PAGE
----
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Fairphone 5: Repairable Smartphone has Matured

It has been quite some time since the cutting edge of the smartphone world genuinely sparked excitement. Despite the industry's attempts to captivate us with the allure of its latest 5G, 108-megapixel, foldable marvels, I find myself curiously unimpressed. To me, the realm of possibilities seems to have remained relatively stagnant over the past four or five years, while the baseline capabilities have gradually inched upward. The recently unveiled Fairphone 5, on paper, possesses the specifications that one would anticipate from a mid-range device. However, this no longer feels like a compromise, as this phone offers modularity, sustainability, and potential upgradability—all crafted by individuals receiving a fair(er) wage. In essence, it's just another smartphone, which might make it seem unremarkable. Yet, from this perspective, unremarkable can be a welcome attribute.

Fairphone 5: Repairable Smartphone has Matured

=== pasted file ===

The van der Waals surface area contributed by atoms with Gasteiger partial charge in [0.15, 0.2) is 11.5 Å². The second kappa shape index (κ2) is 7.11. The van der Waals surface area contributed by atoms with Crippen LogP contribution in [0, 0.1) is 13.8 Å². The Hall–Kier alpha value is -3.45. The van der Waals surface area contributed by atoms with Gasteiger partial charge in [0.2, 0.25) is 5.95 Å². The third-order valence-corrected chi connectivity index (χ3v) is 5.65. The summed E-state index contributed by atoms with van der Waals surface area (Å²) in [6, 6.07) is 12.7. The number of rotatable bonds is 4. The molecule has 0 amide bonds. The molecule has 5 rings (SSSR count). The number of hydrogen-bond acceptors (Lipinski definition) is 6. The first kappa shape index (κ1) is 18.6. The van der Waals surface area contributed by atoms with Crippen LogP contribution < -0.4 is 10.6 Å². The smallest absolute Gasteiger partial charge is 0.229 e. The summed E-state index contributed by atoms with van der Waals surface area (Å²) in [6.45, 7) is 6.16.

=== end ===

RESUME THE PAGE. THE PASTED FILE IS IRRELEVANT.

A decade into its endeavor to forge a "better" smartphone, Fairphone's introduction might not be necessary anymore. For those unfamiliar, the Dutch social enterprise creates devices that are ethically superior to their counterparts. This encompasses fair wages for factory workers, responsible sourcing of materials, incorporation of recycled components, and a commitment to prolonging the device's life span. Every Fairphone device is modular, designed for easy repair, occasionally upgradable, and generally outlasts its competitors. While perhaps less glamorous than Google's long-awaited Project Ara, Fairphone's vision of a modular, upgradeable phone is tangibly real. It's not just a possibility here; it's a reality, where anyone can seamlessly use a Phillips 00-head screwdriver to replace a component in mere minutes. In terms of dimensions and aesthetics, the Fairphone 5 remains faithful to its immediate predecessor. The substantial chassis interwoven with antenna lines, the camera housing, the fingerprint-powered button—they all persist. Like many 2023 smartphones, the alterations reflect the current industry landscape. The battery's capacity has been bolstered, the display subtly enlarged, and the camera capabilities slightly enhanced. Fairphone has gone a step further by enabling individual camera replacement, simplifying and reducing costs associated with repairs or upgrades. The array of available spare parts is extensive, with almost everything except the primary chassis frame offered separately. This encompasses the 90Hz 6.46-inch LG-manufactured POLED display, the 4,200mAh battery, and all three cameras. There's also a range of other components, including the earpiece, loudspeaker, USB-C port, and a top unit housing the Time of Flight sensor, SIM card slot, and SD card slot. If any part malfunctions, acquiring a replacement won't break the bank. The display is the most expensive part at €99.95 (approximately $108)—about half of Samsung's price and just a third of Apple's. In pursuit of sustainability and longevity, the Fairphone 5 utilizes Qualcomm's octa-core QCM6490 SoC, an industrial-grade IoT chipset. This chipset is rare, appearing in only one other phone to my knowledge—the AGM G2 Guardian with a thermal camera. The Fairphone 5 comes in a single variant with 8GB of RAM and a generous 256GB of storage, expandable to 2TB via microSD. This choice is justified by the chipset's premium features, including 6G, WiFi 6E, and on-chip AI processing. Furthermore, Qualcomm pledges to support its industrial-grade silicon for a longer duration than its mobile chips. Fairphone has committed to providing support for the almost-stock Android 13 and a minimum of five subsequent OS upgrades. The company's software support is projected to last until at least 2028, with hopes of extending it to 2033. Fairphone's track record indicates its ability to maintain its devices over an extended period. The Fairphone 2, launched in 2015 with Android 5.1, received its final security patch in March 2023 alongside an Android 10 update. With around seven years of software support, the Fairphone 5 becomes a compelling choice—especially when compared to Samsung's pledge of four years of software and five years of security updates for select models. In my limited interaction with the new model, I noticed that the performance is notably snappier compared to older Fairphones. The operating system's animations and transitions appear smooth, and even Fortnite on Epic mode runs flawlessly at 30fps. The phone's unlocking process, both facial recognition and fingerprint scanning, is significantly quicker than its predecessor. At first glance, the Fairphone 5 seems more than capable of fulfilling expectations for standard phone usage, encompassing texting, emailing, social media, video streaming, and casual gaming. Regarding imaging, I would describe the Fairphone 5's camera capabilities as solid, although this description might not do it justice. The primary 50-megapixel camera equipped with an f/1.88 lens, optical image stabilization (OIS), and Sony's IMX800 sensor is more than sufficient for most users' photography needs. While it might lack some of the software enhancements found in competing devices, it holds its own, especially in video recording. Notably, a ToF sensor on the back enhances autofocus speed during video capture. Nonetheless, it's not all positive. The phone tends to heat up more than desirable during heavy usage, which has become somewhat customary in the 5G era. The built-in speakers are disappointingly tinny, making external audio sources a better choice. Additionally, I anticipate the solid black cover to be more resistant to smudges compared to the transparent edition. I'm also slightly disappointed by the color options; while black, transparent, and sky blue are available, I would have liked the addition of the striking green and orange seen on the Fairbuds XL. Regrettably, the Fairphone 5's availability in the US does not align with its European launch. The Fairphone 4 is available in the US with a "deGoogled" OS thanks to privacy-focused startup Murena. Although a similar journey is likely for the Fairphone 5, simultaneous release would be preferred, preventing customers from waiting a year or more for the updated hardware. I've previously mentioned that Fairphone often carried an air of being a compromise choice—a sustainable option to counterbalance the ethically questionable mainstream alternatives. However, thanks to Fairphone's product improvements and the overall stagnation in the mobile industry, the gap between what's trendy and what's ethical has significantly narrowed. For those seeking a mid-range device with a markedly extended lifespan, coupled with the opportunity to make a positive impact, the Fairphone 5 might be the ideal choice. Occupying the moral high ground has seldom been this comfortable. Pre-orders for the Fairphone 5 begin today, August 30, on the company's website and various major European carriers. The price is set at €699 (approximately $750), and shipping is slated to commence on September 14 through Fairphone and its carrier partners.